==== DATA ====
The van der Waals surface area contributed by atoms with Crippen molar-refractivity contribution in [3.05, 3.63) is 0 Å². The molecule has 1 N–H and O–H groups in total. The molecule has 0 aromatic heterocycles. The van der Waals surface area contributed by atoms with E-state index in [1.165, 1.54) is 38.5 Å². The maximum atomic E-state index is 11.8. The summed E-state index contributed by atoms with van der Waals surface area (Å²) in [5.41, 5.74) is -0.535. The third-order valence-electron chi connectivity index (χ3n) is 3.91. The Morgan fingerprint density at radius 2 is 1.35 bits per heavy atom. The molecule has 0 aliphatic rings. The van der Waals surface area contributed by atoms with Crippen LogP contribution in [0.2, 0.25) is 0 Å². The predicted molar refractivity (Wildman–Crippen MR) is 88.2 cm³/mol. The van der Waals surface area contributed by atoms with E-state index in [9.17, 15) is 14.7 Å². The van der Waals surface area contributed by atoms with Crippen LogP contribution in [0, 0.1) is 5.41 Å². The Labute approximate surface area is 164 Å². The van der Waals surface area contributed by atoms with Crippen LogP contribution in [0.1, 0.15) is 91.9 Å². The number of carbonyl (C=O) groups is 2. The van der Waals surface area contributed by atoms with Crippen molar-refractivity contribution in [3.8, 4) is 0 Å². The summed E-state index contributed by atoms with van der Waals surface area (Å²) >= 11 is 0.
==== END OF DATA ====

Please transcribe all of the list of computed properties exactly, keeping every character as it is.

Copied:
The van der Waals surface area contributed by atoms with Crippen molar-refractivity contribution in [3.05, 3.63) is 0 Å². The molecule has 1 N–H and O–H groups in total. The molecule has 0 aromatic heterocycles. The van der Waals surface area contributed by atoms with E-state index in [1.165, 1.54) is 38.5 Å². The maximum atomic E-state index is 11.8. The summed E-state index contributed by atoms with van der Waals surface area (Å²) in [5.41, 5.74) is -0.535. The third-order valence-electron chi connectivity index (χ3n) is 3.91. The Morgan fingerprint density at radius 2 is 1.35 bits per heavy atom. The molecule has 0 aliphatic rings. The van der Waals surface area contributed by atoms with Crippen LogP contribution in [0.2, 0.25) is 0 Å². The predicted molar refractivity (Wildman–Crippen MR) is 88.2 cm³/mol. The van der Waals surface area contributed by atoms with E-state index in [9.17, 15) is 14.7 Å². The van der Waals surface area contributed by atoms with Crippen LogP contribution in [0, 0.1) is 5.41 Å². The Labute approximate surface area is 164 Å². The van der Waals surface area contributed by atoms with Crippen LogP contribution in [0.1, 0.15) is 91.9 Å². The number of carbonyl (C=O) groups is 2. The van der Waals surface area contributed by atoms with Crippen molar-refractivity contribution in [3.8, 4) is 0 Å². The summed E-state index contributed by atoms with van der Waals surface area (Å²) >= 11 is 0.